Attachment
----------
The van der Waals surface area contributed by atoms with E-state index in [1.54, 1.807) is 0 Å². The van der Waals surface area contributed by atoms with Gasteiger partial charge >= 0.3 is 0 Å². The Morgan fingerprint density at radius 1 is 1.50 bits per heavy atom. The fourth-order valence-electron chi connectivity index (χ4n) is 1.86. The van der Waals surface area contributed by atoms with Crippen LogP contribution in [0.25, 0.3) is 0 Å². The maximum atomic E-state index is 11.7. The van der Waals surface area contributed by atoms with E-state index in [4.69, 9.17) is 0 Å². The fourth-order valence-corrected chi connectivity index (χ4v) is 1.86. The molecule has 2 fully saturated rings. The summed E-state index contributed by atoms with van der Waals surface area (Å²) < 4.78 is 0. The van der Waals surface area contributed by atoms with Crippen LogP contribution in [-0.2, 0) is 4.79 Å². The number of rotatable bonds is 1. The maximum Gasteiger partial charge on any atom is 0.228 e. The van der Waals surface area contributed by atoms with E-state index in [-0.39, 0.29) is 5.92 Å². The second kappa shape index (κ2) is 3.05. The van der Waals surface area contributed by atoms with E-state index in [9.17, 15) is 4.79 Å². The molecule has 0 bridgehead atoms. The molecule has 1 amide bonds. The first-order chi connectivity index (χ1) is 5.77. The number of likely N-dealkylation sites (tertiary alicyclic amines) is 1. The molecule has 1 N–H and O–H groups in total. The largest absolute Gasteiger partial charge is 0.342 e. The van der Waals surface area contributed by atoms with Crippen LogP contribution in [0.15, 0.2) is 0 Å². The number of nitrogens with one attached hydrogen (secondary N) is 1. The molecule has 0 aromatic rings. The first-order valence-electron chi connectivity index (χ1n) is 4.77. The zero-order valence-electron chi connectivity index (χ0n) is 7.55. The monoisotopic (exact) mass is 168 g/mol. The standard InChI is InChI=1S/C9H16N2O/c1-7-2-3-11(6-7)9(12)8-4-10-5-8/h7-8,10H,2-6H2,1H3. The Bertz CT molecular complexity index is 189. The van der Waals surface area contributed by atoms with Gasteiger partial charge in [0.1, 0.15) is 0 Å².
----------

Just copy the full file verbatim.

The van der Waals surface area contributed by atoms with E-state index in [1.54, 1.807) is 0 Å². The van der Waals surface area contributed by atoms with Gasteiger partial charge >= 0.3 is 0 Å². The Morgan fingerprint density at radius 1 is 1.50 bits per heavy atom. The fourth-order valence-electron chi connectivity index (χ4n) is 1.86. The van der Waals surface area contributed by atoms with Crippen LogP contribution in [0.25, 0.3) is 0 Å². The maximum atomic E-state index is 11.7. The van der Waals surface area contributed by atoms with E-state index in [4.69, 9.17) is 0 Å². The fourth-order valence-corrected chi connectivity index (χ4v) is 1.86. The molecule has 2 fully saturated rings. The summed E-state index contributed by atoms with van der Waals surface area (Å²) < 4.78 is 0. The van der Waals surface area contributed by atoms with Crippen LogP contribution in [-0.2, 0) is 4.79 Å². The number of rotatable bonds is 1. The maximum Gasteiger partial charge on any atom is 0.228 e. The van der Waals surface area contributed by atoms with E-state index in [-0.39, 0.29) is 5.92 Å². The second kappa shape index (κ2) is 3.05. The van der Waals surface area contributed by atoms with E-state index in [9.17, 15) is 4.79 Å². The molecule has 0 bridgehead atoms. The molecule has 1 amide bonds. The first-order chi connectivity index (χ1) is 5.77. The number of likely N-dealkylation sites (tertiary alicyclic amines) is 1. The molecule has 1 N–H and O–H groups in total. The largest absolute Gasteiger partial charge is 0.342 e. The van der Waals surface area contributed by atoms with Crippen LogP contribution in [0.15, 0.2) is 0 Å². The number of nitrogens with one attached hydrogen (secondary N) is 1. The molecule has 0 aromatic rings. The first-order valence-electron chi connectivity index (χ1n) is 4.77. The zero-order valence-electron chi connectivity index (χ0n) is 7.55. The monoisotopic (exact) mass is 168 g/mol. The standard InChI is InChI=1S/C9H16N2O/c1-7-2-3-11(6-7)9(12)8-4-10-5-8/h7-8,10H,2-6H2,1H3. The Bertz CT molecular complexity index is 189. The van der Waals surface area contributed by atoms with Gasteiger partial charge in [0.1, 0.15) is 0 Å².